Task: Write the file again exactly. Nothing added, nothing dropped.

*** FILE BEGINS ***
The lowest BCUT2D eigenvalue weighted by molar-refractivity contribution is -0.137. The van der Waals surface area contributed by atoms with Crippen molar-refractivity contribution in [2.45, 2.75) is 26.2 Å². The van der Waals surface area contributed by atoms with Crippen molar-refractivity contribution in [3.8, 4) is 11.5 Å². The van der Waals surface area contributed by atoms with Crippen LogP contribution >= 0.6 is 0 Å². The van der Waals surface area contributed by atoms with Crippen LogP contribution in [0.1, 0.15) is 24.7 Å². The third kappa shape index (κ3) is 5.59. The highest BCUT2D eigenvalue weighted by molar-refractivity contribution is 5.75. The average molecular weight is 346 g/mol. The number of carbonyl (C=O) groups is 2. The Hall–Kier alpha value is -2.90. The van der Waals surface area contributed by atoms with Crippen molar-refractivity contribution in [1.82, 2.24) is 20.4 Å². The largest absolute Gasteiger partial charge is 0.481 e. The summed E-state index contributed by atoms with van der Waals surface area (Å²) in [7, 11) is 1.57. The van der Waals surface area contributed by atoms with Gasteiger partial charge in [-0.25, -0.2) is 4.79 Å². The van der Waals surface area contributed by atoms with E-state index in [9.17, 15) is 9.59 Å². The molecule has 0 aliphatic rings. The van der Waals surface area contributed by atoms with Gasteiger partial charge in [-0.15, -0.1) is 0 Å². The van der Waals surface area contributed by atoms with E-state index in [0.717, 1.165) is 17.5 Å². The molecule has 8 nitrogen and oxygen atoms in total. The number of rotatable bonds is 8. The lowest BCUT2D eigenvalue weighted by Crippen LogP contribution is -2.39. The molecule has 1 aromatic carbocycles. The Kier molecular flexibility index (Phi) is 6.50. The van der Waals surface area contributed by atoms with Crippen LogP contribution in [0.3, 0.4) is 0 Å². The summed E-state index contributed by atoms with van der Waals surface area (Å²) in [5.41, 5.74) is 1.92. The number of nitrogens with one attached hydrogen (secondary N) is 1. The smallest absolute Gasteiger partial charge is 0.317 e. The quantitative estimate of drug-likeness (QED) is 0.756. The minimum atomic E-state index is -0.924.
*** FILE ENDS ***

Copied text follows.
The lowest BCUT2D eigenvalue weighted by molar-refractivity contribution is -0.137. The van der Waals surface area contributed by atoms with Crippen molar-refractivity contribution in [2.45, 2.75) is 26.2 Å². The van der Waals surface area contributed by atoms with Crippen molar-refractivity contribution in [3.8, 4) is 11.5 Å². The van der Waals surface area contributed by atoms with Crippen LogP contribution >= 0.6 is 0 Å². The van der Waals surface area contributed by atoms with Crippen LogP contribution in [0.1, 0.15) is 24.7 Å². The third kappa shape index (κ3) is 5.59. The highest BCUT2D eigenvalue weighted by molar-refractivity contribution is 5.75. The average molecular weight is 346 g/mol. The number of carbonyl (C=O) groups is 2. The Hall–Kier alpha value is -2.90. The van der Waals surface area contributed by atoms with Crippen molar-refractivity contribution in [1.82, 2.24) is 20.4 Å². The largest absolute Gasteiger partial charge is 0.481 e. The summed E-state index contributed by atoms with van der Waals surface area (Å²) in [7, 11) is 1.57. The van der Waals surface area contributed by atoms with Gasteiger partial charge in [-0.25, -0.2) is 4.79 Å². The van der Waals surface area contributed by atoms with E-state index in [9.17, 15) is 9.59 Å². The molecule has 0 aliphatic rings. The van der Waals surface area contributed by atoms with Gasteiger partial charge in [-0.15, -0.1) is 0 Å². The van der Waals surface area contributed by atoms with E-state index in [0.717, 1.165) is 17.5 Å². The molecule has 8 nitrogen and oxygen atoms in total. The number of rotatable bonds is 8. The lowest BCUT2D eigenvalue weighted by Crippen LogP contribution is -2.39. The molecule has 1 aromatic carbocycles. The Kier molecular flexibility index (Phi) is 6.50. The van der Waals surface area contributed by atoms with Crippen LogP contribution in [0.3, 0.4) is 0 Å². The summed E-state index contributed by atoms with van der Waals surface area (Å²) in [5.41, 5.74) is 1.92. The number of nitrogens with one attached hydrogen (secondary N) is 1. The smallest absolute Gasteiger partial charge is 0.317 e. The quantitative estimate of drug-likeness (QED) is 0.756. The minimum atomic E-state index is -0.924.